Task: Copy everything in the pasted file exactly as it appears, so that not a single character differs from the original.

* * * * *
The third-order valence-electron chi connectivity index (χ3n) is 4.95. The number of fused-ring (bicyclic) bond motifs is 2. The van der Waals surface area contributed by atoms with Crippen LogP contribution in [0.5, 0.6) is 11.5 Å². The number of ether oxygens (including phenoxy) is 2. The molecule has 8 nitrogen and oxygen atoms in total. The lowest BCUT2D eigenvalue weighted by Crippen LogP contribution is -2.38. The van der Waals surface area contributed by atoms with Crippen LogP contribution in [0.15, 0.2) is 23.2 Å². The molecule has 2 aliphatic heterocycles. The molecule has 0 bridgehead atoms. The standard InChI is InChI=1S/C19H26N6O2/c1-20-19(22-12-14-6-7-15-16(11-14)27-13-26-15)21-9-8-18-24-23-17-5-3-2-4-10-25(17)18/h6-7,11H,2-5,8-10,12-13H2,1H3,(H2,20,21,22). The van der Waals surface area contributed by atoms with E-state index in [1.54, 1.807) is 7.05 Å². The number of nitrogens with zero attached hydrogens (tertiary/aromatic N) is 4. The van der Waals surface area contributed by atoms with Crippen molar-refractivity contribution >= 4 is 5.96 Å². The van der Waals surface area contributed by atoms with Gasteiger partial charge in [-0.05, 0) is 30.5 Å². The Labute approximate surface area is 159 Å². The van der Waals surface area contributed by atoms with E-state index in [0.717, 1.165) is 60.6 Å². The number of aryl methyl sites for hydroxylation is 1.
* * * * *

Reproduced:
The third-order valence-electron chi connectivity index (χ3n) is 4.95. The number of fused-ring (bicyclic) bond motifs is 2. The van der Waals surface area contributed by atoms with Crippen LogP contribution in [0.5, 0.6) is 11.5 Å². The number of ether oxygens (including phenoxy) is 2. The molecule has 8 nitrogen and oxygen atoms in total. The lowest BCUT2D eigenvalue weighted by Crippen LogP contribution is -2.38. The van der Waals surface area contributed by atoms with Crippen LogP contribution in [0.15, 0.2) is 23.2 Å². The molecule has 2 aliphatic heterocycles. The molecule has 0 bridgehead atoms. The standard InChI is InChI=1S/C19H26N6O2/c1-20-19(22-12-14-6-7-15-16(11-14)27-13-26-15)21-9-8-18-24-23-17-5-3-2-4-10-25(17)18/h6-7,11H,2-5,8-10,12-13H2,1H3,(H2,20,21,22). The van der Waals surface area contributed by atoms with E-state index in [1.54, 1.807) is 7.05 Å². The number of nitrogens with zero attached hydrogens (tertiary/aromatic N) is 4. The van der Waals surface area contributed by atoms with Crippen molar-refractivity contribution >= 4 is 5.96 Å². The van der Waals surface area contributed by atoms with Gasteiger partial charge in [-0.05, 0) is 30.5 Å². The Labute approximate surface area is 159 Å². The van der Waals surface area contributed by atoms with E-state index in [0.717, 1.165) is 60.6 Å². The number of aryl methyl sites for hydroxylation is 1.